Gold was down on Thursday morning in Asia, as investors digested remarks from a top U.S. Federal Reserve official that indicated the central bank coul
Gold was down on Thursday morning in Asia, as investors digested remarks from a top U.S. Federal Reserve official that indicated the central bank could begin asset tapering sooner than expected.
Gold futures inched down 0.05% to $1,813.60 by 1:09 AM ET (5:09 AM GMT).
Gold rose more than 1% during the previous session as the U.S. released some economic data that said ADP non-farm employment change was at 330,000 in July, lower than expected. The data also said the services Purchasing Managers’ Index (PMI) was 59.9, while the Institute of Supply Management (ISM) non-manufacturing employment was at 53.8 and the ISM non-manufacturing PMI was at 64.1.
Investors now look to Friday’s U.S. jobs report, including non-farm payrolls, to gauge the Fed’s next move.
In Asia Pacific, Australian trade data for June, released earlier in the day, said exports rose 4% month-on-month, imports grew 1% month-on-month and the trade balance stood at AUD10.496 billion.
The yellow metal gave up most of its overnight gains, however, after Fed Vice Chair Richard Clarida suggested that conditions for interest rates hikes could be met by the end of 2022. He also said the Fed could begin asset tapering later in the year, earlier than expected.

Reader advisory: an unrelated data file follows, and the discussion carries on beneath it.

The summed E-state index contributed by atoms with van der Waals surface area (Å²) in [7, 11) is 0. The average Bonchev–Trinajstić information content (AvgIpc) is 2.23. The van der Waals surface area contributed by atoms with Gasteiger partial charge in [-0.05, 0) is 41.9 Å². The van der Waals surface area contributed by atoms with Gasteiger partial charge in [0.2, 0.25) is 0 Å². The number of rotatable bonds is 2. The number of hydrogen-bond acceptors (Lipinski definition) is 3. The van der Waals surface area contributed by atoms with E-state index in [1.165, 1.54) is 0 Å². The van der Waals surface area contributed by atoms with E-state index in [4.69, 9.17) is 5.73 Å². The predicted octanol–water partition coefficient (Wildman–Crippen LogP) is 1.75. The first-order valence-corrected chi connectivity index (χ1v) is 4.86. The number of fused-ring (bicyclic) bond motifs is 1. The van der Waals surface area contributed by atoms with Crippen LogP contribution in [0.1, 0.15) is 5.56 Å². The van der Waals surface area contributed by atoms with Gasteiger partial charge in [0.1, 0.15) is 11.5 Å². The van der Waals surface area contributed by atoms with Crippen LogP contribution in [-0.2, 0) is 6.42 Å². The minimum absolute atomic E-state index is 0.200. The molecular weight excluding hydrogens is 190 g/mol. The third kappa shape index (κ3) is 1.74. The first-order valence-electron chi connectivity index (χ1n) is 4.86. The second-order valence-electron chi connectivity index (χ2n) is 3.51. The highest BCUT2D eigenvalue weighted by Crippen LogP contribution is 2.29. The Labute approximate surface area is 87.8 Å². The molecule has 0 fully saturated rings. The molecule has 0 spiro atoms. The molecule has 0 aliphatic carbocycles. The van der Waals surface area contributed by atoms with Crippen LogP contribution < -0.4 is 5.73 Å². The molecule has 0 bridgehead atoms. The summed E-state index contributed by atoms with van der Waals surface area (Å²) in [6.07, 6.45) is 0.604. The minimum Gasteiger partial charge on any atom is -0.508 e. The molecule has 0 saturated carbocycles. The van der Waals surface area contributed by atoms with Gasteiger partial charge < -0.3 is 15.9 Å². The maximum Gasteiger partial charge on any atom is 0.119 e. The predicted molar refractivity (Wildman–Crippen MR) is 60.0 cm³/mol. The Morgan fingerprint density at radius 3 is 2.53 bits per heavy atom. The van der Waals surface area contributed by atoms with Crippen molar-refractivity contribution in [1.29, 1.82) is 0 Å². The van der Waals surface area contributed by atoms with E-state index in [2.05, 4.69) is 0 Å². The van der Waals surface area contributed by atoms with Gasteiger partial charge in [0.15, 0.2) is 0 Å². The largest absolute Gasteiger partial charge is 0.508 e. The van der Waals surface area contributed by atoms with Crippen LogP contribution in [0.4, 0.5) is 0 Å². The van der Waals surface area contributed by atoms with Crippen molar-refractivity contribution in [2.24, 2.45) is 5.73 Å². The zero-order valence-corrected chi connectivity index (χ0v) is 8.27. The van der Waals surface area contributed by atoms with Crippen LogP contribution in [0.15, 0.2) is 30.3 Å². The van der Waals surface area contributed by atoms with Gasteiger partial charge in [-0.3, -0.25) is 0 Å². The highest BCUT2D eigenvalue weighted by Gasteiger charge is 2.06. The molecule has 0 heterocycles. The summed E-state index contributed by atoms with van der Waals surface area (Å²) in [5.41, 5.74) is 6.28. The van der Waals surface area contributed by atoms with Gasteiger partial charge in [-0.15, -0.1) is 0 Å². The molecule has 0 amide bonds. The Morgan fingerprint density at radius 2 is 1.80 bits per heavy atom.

Asia Pacific investors are trying to strike a balance between the weak U.S. economic data and hawkish comments from Fed officials, putting the spotlight over Friday’s U.S. jobs report, including non-farm payrolls, DailyFX strategist Margaret Yang told Reuters.
“For gold to breach the $1,835 (resistance level), some catalysts could be a much poorer than expected non-farm payrolls… Another is a rapid flare-up of Delta variant in the United States which could lead to lockdowns and social distancing,” she added.
Investors now await the Bank of England’s policy decision, due to be handed down later in the day.
Meanwhile, the number of COVID-19 cases globally pass the 200 million mark as of Aug. 5, according to Johns Hopkins University data.
In other precious metals, silver was little changed at $25.34 per ounce, after it hit a near three-week peak on Wednesday. Platinum fell to an over seven-month low of $1,005.50 earlier in the session and was last down 1.5%., while palladium eased 0.1%.